We will complete this semester following current restrictions. Only critical workers are encouraged to be on campus.
Faculty and staff should continue to work from home as much as possible. Staff on 2/3 pay will remain in that category until otherwise notified by their supervisor.
Beginning May 11, supervisors will have discretion to allow employees to return to campus on a limited basis. Under no circumstances should all non-critical workers be immediately instructed to return to campus full-time.
The transition back to campus should be gradual, matching the gradual decline of coronavirus cases in our community.
By late June, many of our campus operations — particularly those involving prospective students who will be on campus for SOAR — will be underway. When students return to campus in mid-August, campus operations will be mostly restored.
Existing travel restrictions will remain in place through at least the end of June. They may be extended depending on the status of the virus at that time and the advice we receive from health experts.
Case-by-case exceptions to the travel restrictions may be granted by the provost or myself for travel of small groups to certain locations.
Supervisors design plans for return
There is not a one-size-fits-all plan that works for every office and operation at the university. Supervisors must design custom return-to-work plans that fit the needs of their offices and employees. For some, this will involve employees returning to campus more quickly. For others, this will involve employees returning to campus slowly.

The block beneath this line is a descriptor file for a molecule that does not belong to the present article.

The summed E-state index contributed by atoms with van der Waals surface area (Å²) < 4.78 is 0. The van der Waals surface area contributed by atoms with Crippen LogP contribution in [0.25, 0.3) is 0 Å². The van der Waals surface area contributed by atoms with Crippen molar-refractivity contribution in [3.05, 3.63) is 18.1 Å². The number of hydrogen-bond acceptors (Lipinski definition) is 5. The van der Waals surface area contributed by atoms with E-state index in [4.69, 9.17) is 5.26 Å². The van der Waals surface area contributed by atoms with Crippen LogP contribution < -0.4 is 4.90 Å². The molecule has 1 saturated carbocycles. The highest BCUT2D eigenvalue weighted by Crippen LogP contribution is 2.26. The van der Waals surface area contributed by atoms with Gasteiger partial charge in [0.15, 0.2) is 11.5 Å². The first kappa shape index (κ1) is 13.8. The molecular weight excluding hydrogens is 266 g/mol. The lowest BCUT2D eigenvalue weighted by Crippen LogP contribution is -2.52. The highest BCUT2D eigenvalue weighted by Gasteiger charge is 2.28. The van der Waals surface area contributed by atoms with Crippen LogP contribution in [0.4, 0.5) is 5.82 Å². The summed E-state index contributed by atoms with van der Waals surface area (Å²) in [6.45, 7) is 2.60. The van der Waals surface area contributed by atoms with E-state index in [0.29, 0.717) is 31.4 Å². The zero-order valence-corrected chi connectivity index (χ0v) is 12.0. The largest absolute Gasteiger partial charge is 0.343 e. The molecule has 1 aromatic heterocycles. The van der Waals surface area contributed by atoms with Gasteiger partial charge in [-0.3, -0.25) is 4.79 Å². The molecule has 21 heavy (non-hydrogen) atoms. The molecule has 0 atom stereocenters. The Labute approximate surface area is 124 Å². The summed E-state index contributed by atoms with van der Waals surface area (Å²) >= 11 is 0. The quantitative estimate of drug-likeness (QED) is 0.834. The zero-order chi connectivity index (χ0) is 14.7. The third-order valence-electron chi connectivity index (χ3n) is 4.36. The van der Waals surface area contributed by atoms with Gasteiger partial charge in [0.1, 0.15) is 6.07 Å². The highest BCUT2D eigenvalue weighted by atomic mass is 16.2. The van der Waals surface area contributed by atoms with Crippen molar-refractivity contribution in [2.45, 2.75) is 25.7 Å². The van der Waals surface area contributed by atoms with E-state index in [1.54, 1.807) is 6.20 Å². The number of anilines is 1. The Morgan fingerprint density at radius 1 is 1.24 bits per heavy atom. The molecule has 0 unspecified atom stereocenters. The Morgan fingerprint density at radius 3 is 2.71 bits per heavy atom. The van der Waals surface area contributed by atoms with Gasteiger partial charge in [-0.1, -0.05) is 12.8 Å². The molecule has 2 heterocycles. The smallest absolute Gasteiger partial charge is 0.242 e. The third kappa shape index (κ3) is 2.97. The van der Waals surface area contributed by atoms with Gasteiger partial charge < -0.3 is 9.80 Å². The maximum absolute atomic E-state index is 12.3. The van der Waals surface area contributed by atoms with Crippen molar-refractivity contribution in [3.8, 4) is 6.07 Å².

Some offices will implement work-from-home arrangements on a more permanent basis. Our policies have long provided for telecommuting.
I will continue to work primarily from home through June. However, I will begin to return to campus on an as-needed basis. For example, next week I plan to be on campus to ensure I have a reliable internet connection for our Board of Governors virtual meetings.
I anticipate that I will gradually work on campus more as the summer goes on. Assuming the current coronavirus trajectory continues, I plan to be back on campus full-time before the semester begins in August.
I will continue to use Zoom for almost all of my meetings in the immediate future and for group meetings where social distancing isn’t available.
Maintaining social distancing in offices
Social distancing and compliance with national, state and local restrictions must be part of all return-to-work plans. Employees should continue to stay more than six feet away from one another, wash their hands and avoid group meetings where social distancing isn’t possible. We should all continue to use technology and virtual meeting resources.
The university will work with employees who are immunocompromised or have other health concerns through our existing workplace accommodations process. For more information about this process, please refer to the University’s Employee Disability Accommodations Policy and Procedure or contact Julia Holmes, deputy compliance officer, at JuliaHolmes@MissouriState.edu.
The health and wellness of our faculty, staff and students is a high priority for the board and our leadership team. We will do everything we can to take appropriate precautions as we develop plans to reopen our university.
Attend virtual town hall meeting
At 10:30 a.m. May 20, we will host a virtual town hall meeting. We will focus on the university’s plans to reopen campus and the FY2021 budget, but your input and questions will be welcome on any topic.
You can find information about how to participate in the meeting online.
Thanks for all you do for Missouri State!